Exploring Feeling & Emotions
Updated: Jul 12, 2022
I often share these exploring feelings and emotions resources with clients -- I hope you find them helpful!
Rethinking The Reptilian Brain is a great article by Dr Sarah Mckay clarifying the important neurobiology of emotions and behaviour and how consciously developing a language of our emotions is helpful at any age.
Atlas of the Heart: Mapping Meaningful Connection and the Language of Human Experience. If we want to find the way back to ourselves and one another, we need language and the grounded confidence to both tell our stories and to be stewards of the stories that we hear. In Atlas of the Heart, Brene Brown explores eighty-seven of the emotions and experiences that define what it means to be human and walk through a new framework for cultivating meaningful connection. This is for the mapmakers and travellers in all of us.
How Emotions Are Made: The Secret Life of the Brain psychologist and neuroscientist Lisa Feldman Barrett draws on the latest scientific evidence to reveal that emotions aren't universally pre-programmed in our brains and bodies; rather they are psychological experiences that each of us constructs based on our unique personal history, physiology and environment. Listen to Lisa speak on Transforming Trauma Episode: The Brain and Body Budget.
Transforming Feelings Into Words: Multimamory Podcast Episode 348 a useful exploration and strategies for putting feelings into words from the brilliant Multiamory crew!
Understanding intergenerational emotional inheritance can be so important in healing. I just love this beautiful podcast with Galit Atlasthat makes understanding intergenerational trauma and emotional inheritance trauma so accessible to understand how working through and uncovering ungrieved losses and making connections between past and present can support healing. A wonderful introduction to her book Emotional Inheritance: A Therapist, Her Patients, and the Legacy of Trauma.
Anger: This Jungian Life Podcast Anger is a core human emotion - from birth newborns express instinctual cries of protest. Cultural norms around anger range from keeping a stiff upper lip to highly extraverted forms of expression. Anger, like other emotions, is a source of information: it tells us when we feel violated in some way, and is linked to self-preservation. If fiery feelings can be understood first as a call to containment and self-reflection rather than reaction, it can fuel strategic thinking, emotional maturation and productive action. See also The Wisdom of Anger article.
Carl Jung recognis ed "Shame is a soul-eating emotion." And Bell Hooks “Shame about being hurt often has its origin in childhood. And it is then that many of us first learn that it is a virtue to be silent about pain... As more peop le have found the courage to break through shame and speak about woundedness in their lives, we are now subjected to a mean-spirited cultural response, where all talk of woundedness is mocked. The belittling of anyone’s attempt to make a context within which they were wounded, were made a victim, is a form of shaming.” Understanding our experiences and how we have learnt to embody Shame is often a core exploration in therapy work. In Listening to Shame Brene Brown explores how Shame is an unspoken epidemic, the secret behind many forms of broken behaviour and what can happen when people confront their shame head-on.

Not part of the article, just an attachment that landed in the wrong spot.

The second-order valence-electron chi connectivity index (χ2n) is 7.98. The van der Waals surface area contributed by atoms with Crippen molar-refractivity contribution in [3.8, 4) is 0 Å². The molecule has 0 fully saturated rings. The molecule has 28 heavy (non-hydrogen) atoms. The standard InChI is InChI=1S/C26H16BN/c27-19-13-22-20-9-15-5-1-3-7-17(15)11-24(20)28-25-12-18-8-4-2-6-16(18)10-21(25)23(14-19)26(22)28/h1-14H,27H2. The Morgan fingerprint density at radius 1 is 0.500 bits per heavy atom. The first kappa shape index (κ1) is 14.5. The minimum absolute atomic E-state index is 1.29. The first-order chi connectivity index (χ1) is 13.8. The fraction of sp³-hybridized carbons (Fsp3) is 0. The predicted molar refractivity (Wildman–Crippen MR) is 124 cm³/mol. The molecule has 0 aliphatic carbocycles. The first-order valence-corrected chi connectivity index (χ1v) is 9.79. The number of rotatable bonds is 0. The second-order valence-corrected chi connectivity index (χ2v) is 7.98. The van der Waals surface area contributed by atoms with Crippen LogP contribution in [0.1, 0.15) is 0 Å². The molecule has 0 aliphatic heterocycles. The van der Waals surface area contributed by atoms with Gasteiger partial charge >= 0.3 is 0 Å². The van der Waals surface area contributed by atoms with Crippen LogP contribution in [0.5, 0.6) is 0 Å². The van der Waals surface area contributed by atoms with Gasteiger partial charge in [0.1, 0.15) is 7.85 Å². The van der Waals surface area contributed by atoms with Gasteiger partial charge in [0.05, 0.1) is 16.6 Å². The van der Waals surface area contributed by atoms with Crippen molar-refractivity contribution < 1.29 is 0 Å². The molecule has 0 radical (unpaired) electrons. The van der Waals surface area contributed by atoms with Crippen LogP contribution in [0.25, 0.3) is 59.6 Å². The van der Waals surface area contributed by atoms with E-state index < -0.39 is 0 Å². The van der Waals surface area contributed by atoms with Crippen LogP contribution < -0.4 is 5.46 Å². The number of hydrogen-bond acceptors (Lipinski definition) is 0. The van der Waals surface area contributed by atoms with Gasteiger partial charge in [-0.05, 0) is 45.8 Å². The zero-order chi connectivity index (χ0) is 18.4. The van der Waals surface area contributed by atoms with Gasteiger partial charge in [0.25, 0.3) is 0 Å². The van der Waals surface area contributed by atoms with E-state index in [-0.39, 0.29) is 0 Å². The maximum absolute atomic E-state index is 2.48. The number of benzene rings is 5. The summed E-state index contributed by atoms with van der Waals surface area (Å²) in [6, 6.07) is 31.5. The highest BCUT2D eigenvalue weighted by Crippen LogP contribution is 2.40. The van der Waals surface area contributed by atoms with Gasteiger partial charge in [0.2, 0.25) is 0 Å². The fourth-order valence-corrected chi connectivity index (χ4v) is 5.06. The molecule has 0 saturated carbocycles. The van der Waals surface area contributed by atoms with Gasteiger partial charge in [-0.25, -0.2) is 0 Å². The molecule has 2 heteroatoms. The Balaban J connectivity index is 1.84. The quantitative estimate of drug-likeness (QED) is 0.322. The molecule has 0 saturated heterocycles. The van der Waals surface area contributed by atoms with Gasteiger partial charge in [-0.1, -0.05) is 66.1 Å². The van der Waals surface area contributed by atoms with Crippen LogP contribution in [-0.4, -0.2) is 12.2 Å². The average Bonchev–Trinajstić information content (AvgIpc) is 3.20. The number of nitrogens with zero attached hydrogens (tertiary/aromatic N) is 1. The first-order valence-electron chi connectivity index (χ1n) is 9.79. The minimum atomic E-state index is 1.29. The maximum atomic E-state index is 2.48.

Care Experienced Valerie (vimalasara) Mason-John leads us on a beautiful practice: Five Basic Needs Of The Heart - For Emotional Trauma & Self Soothing
A Loving kindness Meditation with Sylvia Boorstein
A Feelings Wheel can help us put words to emotions and care for our well being. At times feelings may be murky, elusive, and confusing. Sometimes big and intense and other times quiet, buried away and hard to recognize. While words may fall short in fully capturing the essence of emotion, they serve to identify and then communicate our experience.
Feelings Thoughts Behaviours
Feelings / Emotions: What does it feel like in your body (feelings)? / Can you name the emotion - use a feelings wheel and Atlas of the Heart by Brene Brown. Situation: What happened that led to these feelings and emotions?
Understand: What past experience / story does this remind you of?
Thoughts (NATs): What are your automatic thoughts about the situation?
Behaviours (ABC1): What behaviours does it present?
Then it is helpful to think about alternatives going to the other side and working up:
Behaviours (ABC2): Are there any alternative soothing/regulating behaviours or actions that might help?
Thoughts (BATs): Are there any alternative thoughts about the experience?
Feelings: How do you feel now?